Most often these days dressers can be found second hand or from a generic modern furniture warehouse, with that in mind it's all the more pleasing to think I had the chance to make something like this in a world of diminishing opportunity for such work. If these photos of old photos of a vernacular/country dresser have interested your either to make yourself or to commission, then I recommend a few things. If you can track down a copy of "English Country Furniture" by David Knell please do so. It's narrative, examples and details give a rich flavour of the vernacular style like no other. Also, make a visit to some Antique shops or auction house, photograph, sketch and look and plenty of stuff. And lastly try not to conform to fixed ideas, the joy of this style is the variation not the standardisation!
Just before breaking up for Christmas I had some generous feedback from a customer regarding some garage doors we made and installed. The email read;
Just want to say a huge thank you to you and your team for making the doors to my barn. They do look great and have made a big difference to the warmth of the kitchen. The doors make a difference to the look of the building and they have created a new area which for many years has been an open space.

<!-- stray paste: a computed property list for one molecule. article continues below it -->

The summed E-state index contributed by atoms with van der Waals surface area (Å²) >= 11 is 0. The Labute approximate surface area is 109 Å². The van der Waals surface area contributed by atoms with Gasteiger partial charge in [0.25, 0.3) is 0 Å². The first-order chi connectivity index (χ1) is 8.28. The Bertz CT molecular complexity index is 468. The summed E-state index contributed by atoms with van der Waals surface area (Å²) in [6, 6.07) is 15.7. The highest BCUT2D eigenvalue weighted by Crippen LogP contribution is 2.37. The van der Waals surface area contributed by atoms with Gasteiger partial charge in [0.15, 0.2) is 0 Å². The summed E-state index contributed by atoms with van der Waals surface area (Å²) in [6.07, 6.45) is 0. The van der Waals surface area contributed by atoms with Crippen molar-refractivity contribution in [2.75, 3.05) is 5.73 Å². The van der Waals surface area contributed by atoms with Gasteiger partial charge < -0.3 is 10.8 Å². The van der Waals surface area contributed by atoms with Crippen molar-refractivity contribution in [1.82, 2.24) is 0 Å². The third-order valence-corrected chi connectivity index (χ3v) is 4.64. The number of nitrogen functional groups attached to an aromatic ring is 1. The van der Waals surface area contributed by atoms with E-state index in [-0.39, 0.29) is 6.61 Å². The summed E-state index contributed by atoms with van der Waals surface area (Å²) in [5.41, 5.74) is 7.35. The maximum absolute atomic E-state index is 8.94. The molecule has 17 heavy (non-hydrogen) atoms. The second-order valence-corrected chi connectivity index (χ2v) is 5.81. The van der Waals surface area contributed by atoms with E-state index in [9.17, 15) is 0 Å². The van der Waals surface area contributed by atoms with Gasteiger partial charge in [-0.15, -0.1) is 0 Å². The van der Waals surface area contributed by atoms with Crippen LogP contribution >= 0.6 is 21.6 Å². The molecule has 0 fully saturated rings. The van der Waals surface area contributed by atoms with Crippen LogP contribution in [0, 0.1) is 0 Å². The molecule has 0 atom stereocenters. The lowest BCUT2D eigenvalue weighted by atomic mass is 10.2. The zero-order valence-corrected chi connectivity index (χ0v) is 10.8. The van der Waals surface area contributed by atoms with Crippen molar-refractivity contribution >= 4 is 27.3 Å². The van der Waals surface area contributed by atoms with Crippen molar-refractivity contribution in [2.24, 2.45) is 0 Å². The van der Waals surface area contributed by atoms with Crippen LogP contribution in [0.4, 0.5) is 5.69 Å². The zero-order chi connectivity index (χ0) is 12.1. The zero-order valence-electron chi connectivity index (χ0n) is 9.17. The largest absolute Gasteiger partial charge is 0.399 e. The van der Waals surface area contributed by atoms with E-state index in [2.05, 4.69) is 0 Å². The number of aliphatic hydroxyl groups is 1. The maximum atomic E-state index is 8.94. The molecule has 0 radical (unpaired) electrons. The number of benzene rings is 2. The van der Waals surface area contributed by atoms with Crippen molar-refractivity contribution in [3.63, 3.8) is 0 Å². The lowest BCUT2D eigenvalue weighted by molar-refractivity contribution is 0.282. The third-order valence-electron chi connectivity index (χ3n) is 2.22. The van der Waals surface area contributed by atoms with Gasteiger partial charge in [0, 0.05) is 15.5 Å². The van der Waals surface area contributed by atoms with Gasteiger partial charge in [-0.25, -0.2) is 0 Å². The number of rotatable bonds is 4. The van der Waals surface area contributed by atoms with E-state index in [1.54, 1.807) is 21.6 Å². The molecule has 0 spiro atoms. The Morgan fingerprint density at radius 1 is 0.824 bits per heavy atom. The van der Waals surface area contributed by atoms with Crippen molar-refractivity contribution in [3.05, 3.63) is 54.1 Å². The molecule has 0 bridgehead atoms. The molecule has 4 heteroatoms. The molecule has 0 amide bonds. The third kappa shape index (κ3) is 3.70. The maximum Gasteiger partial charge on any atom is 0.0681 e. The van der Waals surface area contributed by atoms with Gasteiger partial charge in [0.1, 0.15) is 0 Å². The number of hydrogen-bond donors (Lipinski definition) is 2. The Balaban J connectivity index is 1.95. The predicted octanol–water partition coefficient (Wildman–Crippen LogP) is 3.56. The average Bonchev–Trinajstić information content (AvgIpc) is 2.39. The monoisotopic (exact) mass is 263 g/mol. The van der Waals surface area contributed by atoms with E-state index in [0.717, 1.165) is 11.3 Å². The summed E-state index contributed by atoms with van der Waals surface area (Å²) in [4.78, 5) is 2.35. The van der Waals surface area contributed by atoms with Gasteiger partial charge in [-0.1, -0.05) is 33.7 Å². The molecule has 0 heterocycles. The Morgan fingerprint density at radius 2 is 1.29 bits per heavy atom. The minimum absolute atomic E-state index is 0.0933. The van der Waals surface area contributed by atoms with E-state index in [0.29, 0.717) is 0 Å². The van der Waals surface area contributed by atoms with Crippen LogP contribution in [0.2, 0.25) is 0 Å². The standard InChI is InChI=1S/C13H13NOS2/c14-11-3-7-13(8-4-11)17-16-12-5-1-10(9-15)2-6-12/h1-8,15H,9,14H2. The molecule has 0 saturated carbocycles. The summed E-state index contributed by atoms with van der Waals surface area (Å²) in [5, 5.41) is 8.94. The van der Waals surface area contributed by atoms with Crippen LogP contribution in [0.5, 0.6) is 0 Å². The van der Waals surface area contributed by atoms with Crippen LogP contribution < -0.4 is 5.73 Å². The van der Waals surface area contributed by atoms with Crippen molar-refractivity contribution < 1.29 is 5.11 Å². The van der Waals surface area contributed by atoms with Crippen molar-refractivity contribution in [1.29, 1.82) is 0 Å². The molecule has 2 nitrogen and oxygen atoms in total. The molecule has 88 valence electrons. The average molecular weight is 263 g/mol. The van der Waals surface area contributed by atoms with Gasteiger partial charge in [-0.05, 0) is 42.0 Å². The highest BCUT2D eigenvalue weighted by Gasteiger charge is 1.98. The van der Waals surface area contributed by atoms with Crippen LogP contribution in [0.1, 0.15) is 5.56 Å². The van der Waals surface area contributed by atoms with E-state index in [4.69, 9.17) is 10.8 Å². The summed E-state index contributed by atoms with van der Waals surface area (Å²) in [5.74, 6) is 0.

Last night my wife found me sitting in the barn with a beer and asked what was I doing to which I responded, "admiring the new doors!" I stayed in the barn for 2 more beers.
Have a relaxing Christmas and enjoy the family time and once again a huge thank you and do pass on my thanks to those involved.
It's always great to hear this and very encouraging. It made me reflect for a moment and decided it could be useful to have a quick overview of how we get from initial inquiry to finished product. In this instance we had a call from the client who came via a recommendation, we then typically visit site, discuss what's required and take some basic sizes. Back at the office we'll then design the item and submit a drawing and proposal for consideration.